I CAN'T TELL YOU... BUT YOU FEEL IT
A new play, based on the poetry of Emily Dickinson
by Eloïse Heger-Hedløy
EMILY DICKINSON (1830 - 1886) is one of the most influential poets of the modern age - but in her lifetime her name was unknown and her poetry largely unpublished. Only after her death, when her sister found and published bundles of her poems, was she recognised as a unique, innovative and powerful poet. After her death, the essayist and liberal reformer Thomas Wentworth Higginson (to whom she had sent some of her poems in 1862) wrote: "The impression of a wholly new and original poetic genius was as distinct on my mind at the first readings ... as it is now ". He judged her poetry "remarkable" but "too delicate" to publish. So, for her lifetime she remained an unacknowledged, single woman in Amherst, Massachusetts.
Inspired by Emily's life and the nearly 1,800 poems she wrote, 18-year-old Eloïse Heger-Hedløy explores the question of what makes a poet? Where does poetry come from? Does the poet chase it, or does it just emerge fully-formed in the mind. Scenes of her mundane, if chaotic, home life contrast with the creative, imaginary world she inhabits in the safety of her room as her poems take shape.
However, lurking in the darkness is the tempting, but somehow terrifying promise of “fame”. The lure of achieving celebrity begins to, literally, haunt her. The question of why she writes starts to threaten her peace of mind and even her grip on reality. In the strict social atmosphere of 19th century New England, a woman's place was the home. What chance could there be for a ground-breaking woman poet to be heard? But what is the value of a poem if it is unread? What is the point of being a poet if you're not known? Who is the poet writing for? Moving from scenes of comedy to moments of dark threat, the play looks at Emily's (and perhaps every poet's) struggle with these questions.
The BGT Theatre Company is delighted to have the opportunity to present this new and experimental piece of work by a young and promising writer and actress. Helping to develop the text through a series of workshops during the summer of 2022, this is the latest BGT play to put WOMEN CENTRE STAGE and to encourage young, new talent.
Kim Birel, Bjørn Clasen, Maya Fish, Eloïse Heger-Hedløy, Kalina Koeva
June Lowery, Ana Maia, & Lindsay Wegleitner
Lighting: Amplitude.lu Directed by Tony Kingston
Special thanks to Jean-Claude Hemmer and the staff of the Lycée Michel Rodange, Luxembourg for making this show possible.
RTL TODAY RADIO:
Eloïse is an actress who is currently on a gap year, having just graduated from the International School Of Luxembourg. During her time in school she has played numerous roles in plays and musicals. Just this summer Eloïse got a Distinction on her Grade 8 Gold Medal LAMDA (London Academy of Music and Dramatic Art) Exam. In 2020 she portrayed Ellen “Nelly” Ternan in “The Best of Men, the Worst of Men” with the BGT English Theatre Company and subsequently appeared in various roles in “The Coronavirus Chronicles”. In summer 2022 she took a 2 week acting course at AMDA California, and will begin acting studies at The California Insitute of the Arts in autumn 2023.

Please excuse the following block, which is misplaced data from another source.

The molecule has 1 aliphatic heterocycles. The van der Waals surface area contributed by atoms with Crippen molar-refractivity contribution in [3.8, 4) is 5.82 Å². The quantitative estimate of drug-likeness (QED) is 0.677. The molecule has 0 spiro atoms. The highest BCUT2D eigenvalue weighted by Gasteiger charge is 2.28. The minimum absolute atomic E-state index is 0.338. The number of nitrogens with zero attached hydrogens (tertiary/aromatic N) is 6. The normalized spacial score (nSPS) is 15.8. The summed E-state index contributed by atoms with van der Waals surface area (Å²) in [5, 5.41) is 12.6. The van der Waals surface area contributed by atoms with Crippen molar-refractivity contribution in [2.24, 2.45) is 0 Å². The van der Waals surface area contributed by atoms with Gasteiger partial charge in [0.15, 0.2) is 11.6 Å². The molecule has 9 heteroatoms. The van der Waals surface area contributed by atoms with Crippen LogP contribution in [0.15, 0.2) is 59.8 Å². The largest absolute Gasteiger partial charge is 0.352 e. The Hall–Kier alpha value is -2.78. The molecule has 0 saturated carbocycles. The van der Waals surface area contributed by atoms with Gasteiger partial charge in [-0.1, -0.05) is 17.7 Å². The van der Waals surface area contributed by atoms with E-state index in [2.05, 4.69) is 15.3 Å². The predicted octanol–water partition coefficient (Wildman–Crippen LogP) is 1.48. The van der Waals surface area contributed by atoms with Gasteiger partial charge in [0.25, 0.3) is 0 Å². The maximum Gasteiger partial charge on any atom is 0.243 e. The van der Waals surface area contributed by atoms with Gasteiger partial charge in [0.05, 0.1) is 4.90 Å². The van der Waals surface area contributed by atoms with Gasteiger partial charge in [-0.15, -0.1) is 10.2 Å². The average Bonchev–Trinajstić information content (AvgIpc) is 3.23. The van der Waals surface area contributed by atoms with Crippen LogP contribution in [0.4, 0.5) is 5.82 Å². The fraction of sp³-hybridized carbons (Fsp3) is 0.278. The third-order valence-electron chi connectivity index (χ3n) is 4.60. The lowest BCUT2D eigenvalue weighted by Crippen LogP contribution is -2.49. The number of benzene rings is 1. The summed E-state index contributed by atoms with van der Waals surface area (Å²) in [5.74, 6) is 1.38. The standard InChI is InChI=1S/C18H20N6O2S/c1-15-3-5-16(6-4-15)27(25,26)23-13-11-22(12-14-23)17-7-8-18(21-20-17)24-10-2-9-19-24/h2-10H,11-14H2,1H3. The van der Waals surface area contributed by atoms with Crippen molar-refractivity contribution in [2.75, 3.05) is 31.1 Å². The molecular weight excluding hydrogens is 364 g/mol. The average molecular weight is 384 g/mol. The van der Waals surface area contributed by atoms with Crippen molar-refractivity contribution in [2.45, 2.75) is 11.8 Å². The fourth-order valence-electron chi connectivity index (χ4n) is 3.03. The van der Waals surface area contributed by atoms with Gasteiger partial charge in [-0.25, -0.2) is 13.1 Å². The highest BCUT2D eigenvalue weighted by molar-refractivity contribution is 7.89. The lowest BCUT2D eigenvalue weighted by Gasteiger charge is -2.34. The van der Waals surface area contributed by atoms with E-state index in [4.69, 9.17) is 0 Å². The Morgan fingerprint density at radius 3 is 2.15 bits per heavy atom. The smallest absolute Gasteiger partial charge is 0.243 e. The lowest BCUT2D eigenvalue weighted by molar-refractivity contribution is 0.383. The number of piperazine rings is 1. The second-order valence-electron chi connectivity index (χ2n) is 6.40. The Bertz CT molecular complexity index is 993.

Leading up to her gap year Eloïse became inspired by the poerty of Emily Dickinson, and approached the BGT about developing her concept into a full play. Over the summer, after she graduated, Eloïse wrote her first play “I can’t tell you – but you feel it – “
Kalina is a student at the European School of Luxemburg. She had her first experience at the school’s drama classes in 2018, acting in several plays there ever since, including “Kissed The Girls And Made Them Cry” by Arlene Hutton, “Greece! The play” and “Dark Road” by Laura Smith (also performed at the FEST 2022).
In 2022 Kalina had an internship with the Rotondes theater in Luxembourg city, assisting the director with the Project “VIP”, organizing the final rehearsals and helping backstage. Recently, she began attending Conservatoire du Luxembourg where she takes German diction and acting classes, currently rehearsing for the play “Bernarda Albas Haus” by Garcia Lorca and is also rehearsing Stephen Gregg's Trap for the European School Drama Group, to be performed in March 2023.
June Lowery first fell in love with theatre when the RSC started annual tours to her home town Newcastle in 1977. She met Tony Kingston at university, where they worked together on many student productions, with June in the lighting box in an all-female tech crew. A founding member of BGT eV in Berlin, she was persuaded to move from crew to cast in BGT’s 2nd production "Lettice And Lovage", and has happily mixed back stage and on stage action ever since. Favourite roles include Cordelia in "King Lear," Olivia in "Twelfth Night", Ruth in "Blithe Spirit" the lead role of Hetty Oaks in We Happy Few in December 2021. June has also adapted and written scripts for the stage, including "Jane Eyre", "Little Women" , "A Christmas Carol" and most recently BGT’s "The Best of Men, the Worst of Men".